I. Pure Affection. In childhood, affection is spring-water. It just bubbles up most naturally, and is pure and delicious. In manhood, affection is too often tap-water. It has flowed through pipes of expediency, prudence, and calculation, and it has lost its sparkle and limpidity. 'Master, who shall be greatest in the kingdom of heaven?' There you have affection which is losing its purity, affection with a selfish aim, affection yoked to personal ambition. The Lord wants us to have the pure, uncalculating love of little children. He wants us to live so much with Him that to love Him shall be our highest bliss.
II. Fine Sensitiveness A child's spirit is like a photographer's sensitive plate, exceedingly impressionable, responding to the daintiest touch of the softest light. The joys and sorrows of the world find in children a most ready and sympathetic response. This fine sensitiveness is apt to be lost as childhood is left behind. Our impressionableness is prone to lose its delicacy. The grief and happiness of the world do not move us with the same facility as of old. Our character is inclined to harden in one of two directions towards a gloomy pessimism or towards a glaring worldliness. The child disposition may be symbolized by the month of April. April weather easily breaks into sunshine, and quite as easily melts into rain. We pass either into the dull heavy, pessimistic gloom of November, and it is difficult to move us into smiles, or into the hard, worldly glare of June, when it is difficult to melt us into tears.
III. Open-Mindedness. Childhood is an age of eager questionings, and not of dogmatic conclusions. It is a season of keen receptiveness, of intense love of the sweet light. Now that open-mindedness is apt to be lost with the growth of our years. Revelation is regarded as closed; the volume as ended; all light as given; so that our knowledge can now be arranged in final forms. That was certainly the condition of the people among whom Christ's earthly ministry was passed. Their minds were closed, shut up tight against the reception of any new revelation from God. There were two forces actively at work closing their minds, and they are quite as active Today, the forces of pride and prejudice. When these abound in a life, every door and window is closed, and the 'Light of the World' will seek admission in vain.
J. H. Jowett, Meditations for Quiet Moments, p. 35.
The call to be children is Christ's supreme call. Failure to meet it was the cardinal sin of the respectable religious people of that day.
I. We must repent, and be like children. How easy and simple it is for a child to repent how bitter for us! The truth is we are afraid afraid to repent lest love and faith should carry us we know not where. We cover ourselves with many wrappings of position, calling, philosophy, just because we are cowards, and dare not face ourselves. Half the problems we think so dark, half the difficulties we multiply so proudly, take their origin in this. We dare not be alone. 'I was afraid and hid myself, because I was naked.'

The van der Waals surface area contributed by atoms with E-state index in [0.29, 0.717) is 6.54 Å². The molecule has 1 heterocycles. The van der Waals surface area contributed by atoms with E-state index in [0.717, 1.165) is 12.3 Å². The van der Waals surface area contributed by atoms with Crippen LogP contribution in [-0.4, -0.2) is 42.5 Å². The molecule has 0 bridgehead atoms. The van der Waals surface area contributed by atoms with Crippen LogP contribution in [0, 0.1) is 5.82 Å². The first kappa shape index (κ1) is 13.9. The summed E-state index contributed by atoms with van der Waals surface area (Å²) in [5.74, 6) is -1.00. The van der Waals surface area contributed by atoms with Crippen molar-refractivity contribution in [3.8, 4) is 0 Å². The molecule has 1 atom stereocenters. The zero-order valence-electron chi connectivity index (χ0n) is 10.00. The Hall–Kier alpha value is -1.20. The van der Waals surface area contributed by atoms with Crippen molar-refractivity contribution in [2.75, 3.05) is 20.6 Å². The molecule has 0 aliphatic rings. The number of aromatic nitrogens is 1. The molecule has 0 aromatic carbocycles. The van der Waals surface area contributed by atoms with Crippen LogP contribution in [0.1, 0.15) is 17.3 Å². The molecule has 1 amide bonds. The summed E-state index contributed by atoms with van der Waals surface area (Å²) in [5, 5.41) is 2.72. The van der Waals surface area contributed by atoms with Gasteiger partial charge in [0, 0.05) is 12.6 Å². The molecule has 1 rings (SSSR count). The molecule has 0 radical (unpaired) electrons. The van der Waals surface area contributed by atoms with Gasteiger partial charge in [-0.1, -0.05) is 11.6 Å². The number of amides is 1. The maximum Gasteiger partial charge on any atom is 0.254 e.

And yet the natural line is that of Christ to feel sorry like a child, humble like a small schoolboy who knows he is at the bottom. This is all we can do, when the facts stream in upon us. This, above all else, divides us from the world. We do, they do not, think repentance and humility a duty. Our enemies tell us that we are not better than they are, and often worse. Alas! we know it. It is because we are bad that we want to touch the hem of His garment, not because we are good.
II. But though it begins with humbled grief, repentance does not end there. The child who says he is sorry always adds, I'll try and never do it again. That faith in the future, even more than the grief, is the note of the Christian. He believes, the world does not believe, that with God's help he may become better.
III. For the child's repentance, and the child's amendment we need the inexhaustible faith of childhood, its infinite and inalienable romance. That which springs up naturally in human childhood is for us the supreme gift, a grace to be sought with prayer this faith, that is at the root of the careless gladness of children, and of the ease and buoyancy of saints like St. Francis this faith so uplifting, so hard to win, yet so essential. For without it where are we? Whether we look at the prospects of the Church or our own life, probability, rational calculation, common sense are all ranged on the cynic's side.
People talk of the Church in danger the Church is always in danger; the miracle is not in her weakness, but in her existence. It is only as we throw ourselves on God that we shall certainly conquer for 'of ourselves we have no power to help ourselves'. Yet with that aid victory is not merely likely, but certain.
J. Neville Figgis, The Gospel and Human Needs, p. 155.
Becoming As Little Children
What did our Lord mean by bidding us become as little children? Let us recall the circumstances in which our Lord spoke about the children; and we shall at once see.